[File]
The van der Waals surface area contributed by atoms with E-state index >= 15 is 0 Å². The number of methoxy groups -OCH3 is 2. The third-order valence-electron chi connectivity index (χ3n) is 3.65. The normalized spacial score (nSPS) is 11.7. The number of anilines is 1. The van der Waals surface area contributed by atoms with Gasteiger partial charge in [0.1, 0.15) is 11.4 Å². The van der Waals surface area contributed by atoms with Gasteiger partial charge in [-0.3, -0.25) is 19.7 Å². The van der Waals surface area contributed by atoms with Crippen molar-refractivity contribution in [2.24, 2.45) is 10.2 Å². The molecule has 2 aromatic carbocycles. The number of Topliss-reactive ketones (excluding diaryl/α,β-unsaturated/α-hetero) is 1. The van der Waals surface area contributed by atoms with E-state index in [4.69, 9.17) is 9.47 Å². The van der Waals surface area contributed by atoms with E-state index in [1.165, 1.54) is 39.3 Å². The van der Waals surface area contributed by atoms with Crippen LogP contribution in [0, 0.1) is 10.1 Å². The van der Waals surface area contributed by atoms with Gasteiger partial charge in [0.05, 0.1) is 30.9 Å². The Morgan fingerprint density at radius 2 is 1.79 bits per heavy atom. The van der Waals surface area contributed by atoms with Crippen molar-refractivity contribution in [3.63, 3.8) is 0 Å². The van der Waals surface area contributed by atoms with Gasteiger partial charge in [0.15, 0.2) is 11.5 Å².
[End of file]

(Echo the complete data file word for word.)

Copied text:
The van der Waals surface area contributed by atoms with E-state index >= 15 is 0 Å². The number of methoxy groups -OCH3 is 2. The third-order valence-electron chi connectivity index (χ3n) is 3.65. The normalized spacial score (nSPS) is 11.7. The number of anilines is 1. The van der Waals surface area contributed by atoms with Gasteiger partial charge in [0.1, 0.15) is 11.4 Å². The van der Waals surface area contributed by atoms with Gasteiger partial charge in [-0.3, -0.25) is 19.7 Å². The van der Waals surface area contributed by atoms with Crippen molar-refractivity contribution in [2.24, 2.45) is 10.2 Å². The molecule has 2 aromatic carbocycles. The number of Topliss-reactive ketones (excluding diaryl/α,β-unsaturated/α-hetero) is 1. The van der Waals surface area contributed by atoms with E-state index in [4.69, 9.17) is 9.47 Å². The van der Waals surface area contributed by atoms with E-state index in [1.165, 1.54) is 39.3 Å². The van der Waals surface area contributed by atoms with Crippen LogP contribution in [0, 0.1) is 10.1 Å². The van der Waals surface area contributed by atoms with Gasteiger partial charge in [0.05, 0.1) is 30.9 Å². The Morgan fingerprint density at radius 2 is 1.79 bits per heavy atom. The van der Waals surface area contributed by atoms with Crippen molar-refractivity contribution in [3.63, 3.8) is 0 Å². The van der Waals surface area contributed by atoms with Gasteiger partial charge in [0.15, 0.2) is 11.5 Å².